M-11 finds Major Shindo in the middle of a speech to his men. They must fight and die bravely for the spirit of their nation. Their suicidal battle with the Americans is interrupted by the appearance of a huge carnivorous dinosaur. Recall the stories of this creature arriving to save the Japanese soldiers from their attackers. We see in the actual events that it hardly notices their presence. The American forces do attack it, and it responds, motivated by nothing more than self-defense and territory. Small arms fire has little effect and the dinosaur wipes out most of the US forces (primarily by knocking trees on them, in a sequence that borders on being humorous in its repetition). Artillery is much more effective and the godzillasaurus is badly injured in some very graphically bloody shots. These are the only scenes with blood in the entire movie, as violent as it gets. These injuries only stun the dinosaur for a moment, and it soon stomps the rest of the US soldiers. These scenes are some of the most controversial of the film, particularly for those who made an argument that it is intended to be anti-American.

Major Shindo, having seen all this, begins to develop his delusional interpretation that the dinosaur was some kind of sacred savior. He is in tears that his men cannot treat its wounds or otherwise repay its service to them. The only way that can honor the animal’s sacrifice is to return home and build a stronger Japan. Shindo’s moving speech has a profound effect on his men. A narrative is being constructed. Masukichi Ikehata must have, over the years, replaced his own memories of what happened on the island with Shindo’s interpretation. The dinosaur itself, weak and wounded, watches, but is most likely thinking that these men would make a nice snack to help get its strength back.

And speaking of watching, the time travelers have been quietly observing all these events. When Shindo and his men depart, they make their move. Miki psychically identifies the dinosaur as the same creature she knew in 20th Century — which is to say, the Godzilla who came out of the ocean in 1984, and then later fought Biollante.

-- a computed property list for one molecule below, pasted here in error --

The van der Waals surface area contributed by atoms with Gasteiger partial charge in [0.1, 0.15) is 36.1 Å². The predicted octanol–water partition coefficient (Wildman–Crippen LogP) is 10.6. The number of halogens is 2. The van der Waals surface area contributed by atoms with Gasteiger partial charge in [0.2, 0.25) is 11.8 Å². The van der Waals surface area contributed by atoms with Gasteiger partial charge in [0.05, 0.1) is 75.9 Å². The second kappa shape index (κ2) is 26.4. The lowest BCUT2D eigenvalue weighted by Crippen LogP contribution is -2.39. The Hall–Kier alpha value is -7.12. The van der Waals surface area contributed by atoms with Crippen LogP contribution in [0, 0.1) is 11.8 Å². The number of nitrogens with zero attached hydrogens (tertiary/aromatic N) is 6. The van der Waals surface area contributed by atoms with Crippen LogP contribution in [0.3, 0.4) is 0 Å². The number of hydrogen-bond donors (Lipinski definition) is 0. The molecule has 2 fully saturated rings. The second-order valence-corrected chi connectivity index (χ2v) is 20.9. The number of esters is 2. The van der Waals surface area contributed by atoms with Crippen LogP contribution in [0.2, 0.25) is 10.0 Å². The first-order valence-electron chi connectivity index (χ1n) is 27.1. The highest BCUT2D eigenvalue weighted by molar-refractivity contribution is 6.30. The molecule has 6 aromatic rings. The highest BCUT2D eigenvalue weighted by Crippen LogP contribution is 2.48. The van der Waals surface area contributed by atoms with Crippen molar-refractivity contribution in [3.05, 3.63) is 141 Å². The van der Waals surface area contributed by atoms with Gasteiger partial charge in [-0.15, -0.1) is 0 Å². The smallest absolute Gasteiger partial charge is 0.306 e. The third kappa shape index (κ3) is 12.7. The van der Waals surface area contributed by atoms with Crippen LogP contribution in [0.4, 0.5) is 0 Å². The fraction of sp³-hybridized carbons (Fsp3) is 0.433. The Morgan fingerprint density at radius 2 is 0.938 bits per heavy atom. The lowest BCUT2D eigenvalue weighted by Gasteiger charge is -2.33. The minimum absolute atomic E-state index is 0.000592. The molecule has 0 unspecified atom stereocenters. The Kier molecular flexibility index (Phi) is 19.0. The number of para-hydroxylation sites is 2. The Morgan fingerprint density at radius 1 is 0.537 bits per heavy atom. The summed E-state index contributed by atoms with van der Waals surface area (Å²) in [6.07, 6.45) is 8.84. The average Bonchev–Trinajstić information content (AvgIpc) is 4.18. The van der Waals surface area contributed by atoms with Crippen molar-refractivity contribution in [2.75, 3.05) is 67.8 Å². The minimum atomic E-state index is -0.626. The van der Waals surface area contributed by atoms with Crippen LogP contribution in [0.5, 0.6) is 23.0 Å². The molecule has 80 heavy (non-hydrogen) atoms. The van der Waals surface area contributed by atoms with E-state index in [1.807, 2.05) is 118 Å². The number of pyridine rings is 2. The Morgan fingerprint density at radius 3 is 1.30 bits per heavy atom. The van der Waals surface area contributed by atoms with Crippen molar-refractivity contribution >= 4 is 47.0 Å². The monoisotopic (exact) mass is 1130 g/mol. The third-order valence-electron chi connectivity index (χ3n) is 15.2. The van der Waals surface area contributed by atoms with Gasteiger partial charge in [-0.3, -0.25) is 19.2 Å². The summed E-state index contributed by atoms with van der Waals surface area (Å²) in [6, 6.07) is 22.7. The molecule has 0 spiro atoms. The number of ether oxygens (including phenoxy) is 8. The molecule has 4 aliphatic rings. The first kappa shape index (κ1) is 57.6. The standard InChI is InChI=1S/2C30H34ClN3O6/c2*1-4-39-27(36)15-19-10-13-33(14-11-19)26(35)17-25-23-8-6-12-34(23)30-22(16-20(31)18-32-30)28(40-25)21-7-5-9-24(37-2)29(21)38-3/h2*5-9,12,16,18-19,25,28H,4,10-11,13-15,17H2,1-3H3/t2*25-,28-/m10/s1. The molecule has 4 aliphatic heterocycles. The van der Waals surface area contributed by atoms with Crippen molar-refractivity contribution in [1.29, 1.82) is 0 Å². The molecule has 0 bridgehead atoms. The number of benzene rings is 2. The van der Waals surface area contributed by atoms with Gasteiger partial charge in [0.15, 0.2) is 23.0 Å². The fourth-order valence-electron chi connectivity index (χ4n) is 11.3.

In one of the movie’s few uses of (not so great) computer graphic special effects, the dinosaur is scanned and teleported away to the Bering Straight. An important question: why such effort to transport the animal away? Why not, to be blunt, just kill it? Given subsequent problems, both internal to the story, and to our external understanding of the time paradoxes that are being generated, that would have made things a lot simpler. Nobody mentions preserving it for study in some future era. Then, if they don’t want to destroy it, why do they think it won’t just drown in the ocean? This is still just a dinosaur, not the amphibious Godzilla. It’s another case where a possible explanation might not have come across in the script’s translation to English.

The time travelers consider their mission to prevent the creation of Godzilla a great success. Emmy though has one more thing to do: she releases the Dorats onto Lagos island. When questioned about what she is doing, Emmy quickly orders M-11 to take them back to the 20th Century.

The 1992 they arrive in is one where they expect the timeline has been changed. People make statements about how “Godzilla has vanished!” With the dinosaur not having been on Lagos Island during nuclear testing, it was never mutated into Godzilla. But if that Godzilla had never been, why do people even remember him? That’s seems an important question, but nobody has a chance to ask it as a new monster has suddenly appeared: King Ghidorah.